- Title: The E-myth revisited
- Author: Michael E. Gerber
- Year of publication: 1995
- Length: 268 pages
- Link: Amazon
The first version of the book was published in 1986, and re-published in a newer edition in 1995. In the 1995 edition, the author addresses businesses as physical businesses, as there was almost nothing else back then. Amazon had just been created (1994). Google didn't even exist. The internet revolution was just starting.
It's an old book, but it has valuable ideas. Even if, like almost all non-fiction books out there, it is way too long. There is a lot of unnecessary storytelling and artificial suspense.
The book is divided in 3 parts:
- Part 1: the E-myth and American small business (chapters 1 to 6).
- Part 2: the turn-key revolution: a new view of business (chapters 7 to 9).
- Part 3: building a small business that works (chapters 10 to 19).
Paradoxically, the first 2 parts have enigmatic titles but well-thought ideas while the third part has a clear title but quite obscure content. I feel like the third part was added artificially, just to make the book longer. I might be wrong about this, but the concepts explored in part 3 feel much less clear than those in parts 1 and 2. Otherwise, the titles of the chapters do not show any logical progression, so we don't know what to expect.
Key ideas (parts 1 and 2 of the book)
1. The roles of a business owner
A business owner can play 1 or several roles in his business:
- the role of the technician, by doing the actual (technical) work required for the customers.
- the role of the manager, by supervising the technicians, and handling the day-to-day operations.
- the role of the entrepreneur, by making strategic decisions for the business and by passing his vision to the manager.
2. The e-myth: why small businesses fail
The e-myth the author refers to in the title of the book is the entrepreneur myth. Most business owners think that great technicians make great business owners, but this a myth. On the contrary, great technicians do not make great business owners, unless they decide to leave their technician role for the entrepreneur role. This is usually painful for most business owners.
Small businesses fail because their owners choose to exclusively do what they like, which is often the technician role, and not what the business needs, which is the entrepreneur role. Businesses that survive and develop are businesses in which their owners play fully the entrepreneur role.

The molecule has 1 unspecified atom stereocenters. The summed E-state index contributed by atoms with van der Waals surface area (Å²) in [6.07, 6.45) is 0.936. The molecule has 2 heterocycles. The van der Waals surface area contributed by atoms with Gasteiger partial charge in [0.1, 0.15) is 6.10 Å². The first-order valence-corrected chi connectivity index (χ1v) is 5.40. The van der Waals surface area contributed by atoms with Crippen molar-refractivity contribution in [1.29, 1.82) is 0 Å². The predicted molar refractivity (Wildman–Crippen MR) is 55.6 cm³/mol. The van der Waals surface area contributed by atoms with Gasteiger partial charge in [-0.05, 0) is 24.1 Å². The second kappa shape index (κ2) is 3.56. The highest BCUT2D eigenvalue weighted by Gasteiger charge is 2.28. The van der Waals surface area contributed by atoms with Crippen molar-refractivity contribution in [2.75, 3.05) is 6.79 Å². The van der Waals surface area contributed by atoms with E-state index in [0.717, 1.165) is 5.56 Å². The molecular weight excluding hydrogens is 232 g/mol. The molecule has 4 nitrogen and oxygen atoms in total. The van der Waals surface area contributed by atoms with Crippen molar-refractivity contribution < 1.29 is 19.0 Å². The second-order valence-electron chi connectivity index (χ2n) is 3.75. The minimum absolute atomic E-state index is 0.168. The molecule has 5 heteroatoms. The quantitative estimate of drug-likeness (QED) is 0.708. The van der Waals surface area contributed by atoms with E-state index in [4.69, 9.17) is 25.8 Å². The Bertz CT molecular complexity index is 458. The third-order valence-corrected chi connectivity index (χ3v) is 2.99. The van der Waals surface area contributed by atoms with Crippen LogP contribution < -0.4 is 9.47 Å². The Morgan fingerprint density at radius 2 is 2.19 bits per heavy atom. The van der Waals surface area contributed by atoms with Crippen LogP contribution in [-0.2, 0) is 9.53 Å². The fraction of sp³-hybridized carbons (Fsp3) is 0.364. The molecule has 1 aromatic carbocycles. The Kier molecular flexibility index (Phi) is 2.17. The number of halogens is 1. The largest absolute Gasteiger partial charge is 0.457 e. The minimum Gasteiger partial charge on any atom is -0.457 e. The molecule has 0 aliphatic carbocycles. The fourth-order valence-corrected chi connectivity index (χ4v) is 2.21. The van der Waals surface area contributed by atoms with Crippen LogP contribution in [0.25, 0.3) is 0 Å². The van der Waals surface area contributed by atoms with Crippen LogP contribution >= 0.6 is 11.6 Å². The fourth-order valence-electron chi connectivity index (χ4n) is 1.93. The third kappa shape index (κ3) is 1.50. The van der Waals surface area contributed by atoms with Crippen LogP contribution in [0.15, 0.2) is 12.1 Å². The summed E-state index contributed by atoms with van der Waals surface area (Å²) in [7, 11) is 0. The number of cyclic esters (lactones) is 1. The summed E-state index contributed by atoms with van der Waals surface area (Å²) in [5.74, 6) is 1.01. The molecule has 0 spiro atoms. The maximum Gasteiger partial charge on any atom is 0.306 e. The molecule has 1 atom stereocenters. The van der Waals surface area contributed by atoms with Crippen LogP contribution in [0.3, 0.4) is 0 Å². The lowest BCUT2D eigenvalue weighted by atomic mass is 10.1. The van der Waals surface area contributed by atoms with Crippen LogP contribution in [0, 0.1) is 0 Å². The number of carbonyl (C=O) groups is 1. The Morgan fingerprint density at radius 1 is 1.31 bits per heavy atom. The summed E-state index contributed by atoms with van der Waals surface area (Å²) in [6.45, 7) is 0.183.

3. Delegate and create systems
Business owners, in order to play the entrepreneur role must do 2 things:
- First, they need to delegate the roles of technicians and managers.
- Second, they need to create systems to make sure that technicians and managers follow the same processes every time. This guarantees that customers get the same outcome no matter who take care of them.
Systems are powerful. This is exactly what makes franchise businesses very successful. Think about the major fast food chains. They have established very strict processes that every employee must follow. People can come and go, but the systems stay. This is what the author refers to as the franchise prototype: people run the system, and the system run the business. But people are replaceable, because the business does not rely at anytime on special skills or extraordinary talent of its employees.
5. The 6 rules to design a franchise-like system (chapter 9)
There are 6 rules to design a franchise-like system:
- The system provides consistent value to customers, employees, suppliers, and lenders, beyond what they expect.
- The system is operated by people with the lowest possible level of skill.
- The system stands out as a place of impeccable order.
- All work in the system is documented in operation manuals.
- The system provides uniformly predictable service to the customer.
- The system utilizes uniform color, dress, and facilities code.